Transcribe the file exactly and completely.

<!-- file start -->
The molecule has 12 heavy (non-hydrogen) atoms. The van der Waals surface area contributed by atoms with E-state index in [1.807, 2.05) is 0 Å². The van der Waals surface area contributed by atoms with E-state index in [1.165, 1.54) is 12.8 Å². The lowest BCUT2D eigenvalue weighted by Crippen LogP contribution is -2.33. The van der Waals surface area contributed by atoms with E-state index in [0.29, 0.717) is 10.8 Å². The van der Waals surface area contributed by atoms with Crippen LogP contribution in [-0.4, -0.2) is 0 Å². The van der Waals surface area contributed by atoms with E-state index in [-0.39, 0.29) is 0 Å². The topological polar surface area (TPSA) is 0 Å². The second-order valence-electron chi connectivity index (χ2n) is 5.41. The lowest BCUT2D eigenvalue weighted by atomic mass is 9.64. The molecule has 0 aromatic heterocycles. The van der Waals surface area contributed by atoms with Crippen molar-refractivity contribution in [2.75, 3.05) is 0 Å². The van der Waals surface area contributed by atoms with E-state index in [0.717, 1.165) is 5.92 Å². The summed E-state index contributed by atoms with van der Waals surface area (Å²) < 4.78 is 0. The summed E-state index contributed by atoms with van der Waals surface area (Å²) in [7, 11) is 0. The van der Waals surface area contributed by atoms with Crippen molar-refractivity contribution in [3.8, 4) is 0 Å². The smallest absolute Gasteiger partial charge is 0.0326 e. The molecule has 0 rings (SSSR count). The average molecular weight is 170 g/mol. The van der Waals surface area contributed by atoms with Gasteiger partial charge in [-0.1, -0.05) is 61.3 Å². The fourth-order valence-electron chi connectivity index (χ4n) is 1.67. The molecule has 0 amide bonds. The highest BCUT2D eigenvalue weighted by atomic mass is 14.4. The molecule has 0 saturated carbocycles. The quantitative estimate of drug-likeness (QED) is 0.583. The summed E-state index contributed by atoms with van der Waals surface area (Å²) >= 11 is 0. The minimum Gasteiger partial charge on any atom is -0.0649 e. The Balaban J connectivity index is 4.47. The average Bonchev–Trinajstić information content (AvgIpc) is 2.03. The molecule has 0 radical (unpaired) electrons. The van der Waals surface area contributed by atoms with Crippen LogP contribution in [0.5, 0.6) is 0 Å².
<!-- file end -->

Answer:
The molecule has 12 heavy (non-hydrogen) atoms. The van der Waals surface area contributed by atoms with E-state index in [1.807, 2.05) is 0 Å². The van der Waals surface area contributed by atoms with E-state index in [1.165, 1.54) is 12.8 Å². The lowest BCUT2D eigenvalue weighted by Crippen LogP contribution is -2.33. The van der Waals surface area contributed by atoms with E-state index in [0.29, 0.717) is 10.8 Å². The van der Waals surface area contributed by atoms with Crippen LogP contribution in [-0.4, -0.2) is 0 Å². The van der Waals surface area contributed by atoms with E-state index in [-0.39, 0.29) is 0 Å². The topological polar surface area (TPSA) is 0 Å². The second-order valence-electron chi connectivity index (χ2n) is 5.41. The lowest BCUT2D eigenvalue weighted by atomic mass is 9.64. The molecule has 0 aromatic heterocycles. The van der Waals surface area contributed by atoms with Crippen molar-refractivity contribution in [2.75, 3.05) is 0 Å². The van der Waals surface area contributed by atoms with E-state index in [0.717, 1.165) is 5.92 Å². The summed E-state index contributed by atoms with van der Waals surface area (Å²) < 4.78 is 0. The summed E-state index contributed by atoms with van der Waals surface area (Å²) in [7, 11) is 0. The van der Waals surface area contributed by atoms with Crippen molar-refractivity contribution in [3.8, 4) is 0 Å². The smallest absolute Gasteiger partial charge is 0.0326 e. The molecule has 0 rings (SSSR count). The average molecular weight is 170 g/mol. The van der Waals surface area contributed by atoms with Gasteiger partial charge in [-0.1, -0.05) is 61.3 Å². The fourth-order valence-electron chi connectivity index (χ4n) is 1.67. The molecule has 0 amide bonds. The highest BCUT2D eigenvalue weighted by atomic mass is 14.4. The molecule has 0 saturated carbocycles. The quantitative estimate of drug-likeness (QED) is 0.583. The summed E-state index contributed by atoms with van der Waals surface area (Å²) >= 11 is 0. The minimum Gasteiger partial charge on any atom is -0.0649 e. The Balaban J connectivity index is 4.47. The average Bonchev–Trinajstić information content (AvgIpc) is 2.03. The molecule has 0 radical (unpaired) electrons. The van der Waals surface area contributed by atoms with Crippen LogP contribution in [0.5, 0.6) is 0 Å².